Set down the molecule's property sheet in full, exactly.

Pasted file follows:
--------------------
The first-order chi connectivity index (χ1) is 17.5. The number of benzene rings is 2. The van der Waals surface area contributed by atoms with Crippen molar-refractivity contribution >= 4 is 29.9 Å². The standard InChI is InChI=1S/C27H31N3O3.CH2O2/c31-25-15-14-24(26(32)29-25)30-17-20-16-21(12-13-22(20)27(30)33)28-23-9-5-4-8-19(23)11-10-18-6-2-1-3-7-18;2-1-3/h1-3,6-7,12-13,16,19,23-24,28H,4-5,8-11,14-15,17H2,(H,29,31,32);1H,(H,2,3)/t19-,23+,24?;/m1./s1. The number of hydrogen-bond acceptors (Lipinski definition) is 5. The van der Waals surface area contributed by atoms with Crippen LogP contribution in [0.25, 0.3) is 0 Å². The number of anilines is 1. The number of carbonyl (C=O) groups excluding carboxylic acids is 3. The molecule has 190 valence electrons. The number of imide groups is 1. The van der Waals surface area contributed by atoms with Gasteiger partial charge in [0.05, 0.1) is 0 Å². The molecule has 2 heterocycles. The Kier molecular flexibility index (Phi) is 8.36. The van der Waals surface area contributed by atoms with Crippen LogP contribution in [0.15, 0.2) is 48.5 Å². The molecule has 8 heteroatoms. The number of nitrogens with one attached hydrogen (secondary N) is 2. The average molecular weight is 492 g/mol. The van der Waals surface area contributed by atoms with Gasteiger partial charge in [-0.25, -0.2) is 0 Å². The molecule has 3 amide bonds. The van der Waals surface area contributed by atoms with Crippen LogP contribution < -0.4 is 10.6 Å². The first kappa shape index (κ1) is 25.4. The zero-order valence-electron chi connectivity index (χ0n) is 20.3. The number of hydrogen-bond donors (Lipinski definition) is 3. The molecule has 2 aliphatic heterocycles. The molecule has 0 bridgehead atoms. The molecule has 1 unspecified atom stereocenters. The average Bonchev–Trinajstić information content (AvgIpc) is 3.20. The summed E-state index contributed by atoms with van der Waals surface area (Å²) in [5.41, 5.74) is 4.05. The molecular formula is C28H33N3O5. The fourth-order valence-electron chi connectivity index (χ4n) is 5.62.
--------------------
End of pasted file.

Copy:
The first-order chi connectivity index (χ1) is 17.5. The number of benzene rings is 2. The van der Waals surface area contributed by atoms with Crippen molar-refractivity contribution >= 4 is 29.9 Å². The standard InChI is InChI=1S/C27H31N3O3.CH2O2/c31-25-15-14-24(26(32)29-25)30-17-20-16-21(12-13-22(20)27(30)33)28-23-9-5-4-8-19(23)11-10-18-6-2-1-3-7-18;2-1-3/h1-3,6-7,12-13,16,19,23-24,28H,4-5,8-11,14-15,17H2,(H,29,31,32);1H,(H,2,3)/t19-,23+,24?;/m1./s1. The number of hydrogen-bond acceptors (Lipinski definition) is 5. The van der Waals surface area contributed by atoms with Crippen LogP contribution in [0.25, 0.3) is 0 Å². The number of anilines is 1. The number of carbonyl (C=O) groups excluding carboxylic acids is 3. The molecule has 190 valence electrons. The number of imide groups is 1. The van der Waals surface area contributed by atoms with Gasteiger partial charge in [0.05, 0.1) is 0 Å². The molecule has 2 heterocycles. The Kier molecular flexibility index (Phi) is 8.36. The van der Waals surface area contributed by atoms with Crippen LogP contribution in [0.15, 0.2) is 48.5 Å². The molecule has 8 heteroatoms. The number of nitrogens with one attached hydrogen (secondary N) is 2. The average molecular weight is 492 g/mol. The van der Waals surface area contributed by atoms with Gasteiger partial charge in [-0.25, -0.2) is 0 Å². The molecule has 3 amide bonds. The van der Waals surface area contributed by atoms with Crippen LogP contribution < -0.4 is 10.6 Å². The first kappa shape index (κ1) is 25.4. The zero-order valence-electron chi connectivity index (χ0n) is 20.3. The number of hydrogen-bond donors (Lipinski definition) is 3. The molecule has 2 aliphatic heterocycles. The molecule has 0 bridgehead atoms. The molecule has 1 unspecified atom stereocenters. The average Bonchev–Trinajstić information content (AvgIpc) is 3.20. The summed E-state index contributed by atoms with van der Waals surface area (Å²) in [5.41, 5.74) is 4.05. The molecular formula is C28H33N3O5. The fourth-order valence-electron chi connectivity index (χ4n) is 5.62.